Data from DOE Atmospheric Radiation Measurement Program Allows Evaluation of Surface Models

Robock, A., Rutgers University

Surface Properties

Cloud Modeling

Robock, A., Luo, L., Wood, E. F., Wen, F., Mitchell, K. E., Houser, P. R., Schaake, J. C., Lohmann, D., Cosgrove, B., Sheffield, J., Duan, Q., Higgins, R. W., Pinker, R. T., Tarpley, J. D., Basara, J. D., Crawford, K. C., Evaluation of the North American Land Data Assimilation System over the Southern Great Plains during the warm season, J. Geophys. Res., 108(D22), 8846, doi:10.1029/2002JD003245, 2003

An example of the model discrepancies is shown in a comparison of monthly mean diurnal cycle data from July 1999 at the ARM Southern Great Plains site. Data are for net radiation, latent heat flux (LE), sensible heat flux (H) and ground heat flux (G).

The North American Land Data Assimilation System (NLDAS) is a multi-institutional project focusing on providing accurate values of land surface conditions by combining, or "assimilating," observed atmospheric data into model simulations of these conditions. DOE's Atmospheric Radiation Measurement (ARM) Program is contributing to this project—part of the National Oceanic and Atmospheric Administration's Global Energy and Water Cycle Experiment Continental Scale International Project (GCIP)—by providing observational data sets from its highly instrumented Southern Great Plains (SGP) site. Research results published in the Journal of Geophysical Research describe an evaluation of land surface models using observations. Their data are focused on warm season precipitation, one of the most difficult variables to forecast accurately.

Four state-of-the-art land surface models are used in NLDAS: Noah, Mosaic, variable infiltration capacity (VIC), and Sacramento. Observed data came from 24 ground based instrument stations throughout Oklahoma and Kansas within ARM's SGP site, as well as from 72 environmental monitoring stations from the Oklahoma mesoscale network, or "Mesonet." These stations measure atmospheric temperature, humidity and winds, along with soil temperature and moisture at varying depths, precipitation, and radiative fluxes in short- and long-wavelengths, both incoming and outbound. In comparing these variables in the models against the observed measurements, the models were inconsistent (some overestimated measurements while others underestimated them) in almost every category except for soil temperature. The authors trace many of the discrepancies to soil-related information. Soil parameters vary continuously and any one land surface point in a model may contain a variety of soil types. Additionally, the amount of water in soil at any time and its availability to plants has a major effect on surface energy fluxes and hence, on local atmospheric conditions.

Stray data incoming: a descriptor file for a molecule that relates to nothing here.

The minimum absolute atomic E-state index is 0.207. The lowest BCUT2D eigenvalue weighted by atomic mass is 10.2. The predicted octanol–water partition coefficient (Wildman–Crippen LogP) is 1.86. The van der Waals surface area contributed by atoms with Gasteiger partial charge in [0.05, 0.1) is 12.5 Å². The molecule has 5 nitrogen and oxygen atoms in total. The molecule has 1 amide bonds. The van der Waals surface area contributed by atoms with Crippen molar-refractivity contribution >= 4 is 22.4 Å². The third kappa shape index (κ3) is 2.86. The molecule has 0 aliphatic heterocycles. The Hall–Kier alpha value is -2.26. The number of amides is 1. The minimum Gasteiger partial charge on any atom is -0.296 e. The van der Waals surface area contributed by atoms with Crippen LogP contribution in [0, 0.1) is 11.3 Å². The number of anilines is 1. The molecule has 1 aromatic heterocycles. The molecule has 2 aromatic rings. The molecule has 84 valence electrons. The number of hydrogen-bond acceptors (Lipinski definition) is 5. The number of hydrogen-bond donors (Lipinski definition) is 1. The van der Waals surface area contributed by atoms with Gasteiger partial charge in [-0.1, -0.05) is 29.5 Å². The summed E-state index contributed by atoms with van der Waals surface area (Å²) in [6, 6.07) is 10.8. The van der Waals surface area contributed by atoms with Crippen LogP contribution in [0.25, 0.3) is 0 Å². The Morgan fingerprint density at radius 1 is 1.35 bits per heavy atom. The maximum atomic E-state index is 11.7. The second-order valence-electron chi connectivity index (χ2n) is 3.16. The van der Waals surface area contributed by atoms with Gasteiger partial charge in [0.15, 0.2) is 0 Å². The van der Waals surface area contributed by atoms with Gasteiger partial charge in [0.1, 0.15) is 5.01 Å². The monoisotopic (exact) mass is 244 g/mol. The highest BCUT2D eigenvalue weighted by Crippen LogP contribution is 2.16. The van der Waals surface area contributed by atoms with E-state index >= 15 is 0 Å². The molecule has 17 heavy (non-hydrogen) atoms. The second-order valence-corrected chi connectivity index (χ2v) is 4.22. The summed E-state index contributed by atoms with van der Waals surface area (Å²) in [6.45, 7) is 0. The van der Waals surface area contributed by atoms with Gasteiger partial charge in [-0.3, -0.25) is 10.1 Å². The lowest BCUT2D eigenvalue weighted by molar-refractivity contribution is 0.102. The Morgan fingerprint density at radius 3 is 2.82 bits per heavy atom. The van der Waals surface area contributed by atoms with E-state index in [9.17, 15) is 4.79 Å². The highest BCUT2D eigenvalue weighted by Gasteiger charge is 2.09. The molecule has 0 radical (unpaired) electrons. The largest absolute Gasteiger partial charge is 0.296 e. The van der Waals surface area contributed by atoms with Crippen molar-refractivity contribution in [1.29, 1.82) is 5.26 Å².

In analyzing their results, the authors found that changes to a subset of model parameters to more "realistic" values did not guarantee improvement in model performance as a whole. Thus, they concluded that model parameters are better calibrated as a complete set. This latter approach requires multiple well-instrumented sites in order to have sufficient data over a broad range of conditions. The ARM Program, along with the Oklahoma Mesonet, provides essential data to scientific collaborators with the GCIP, allowing them to better evaluate the effectiveness of modifications to computer model parameterizations. Once proven for weather forecasting, these improvements can also be applied to climate simulations.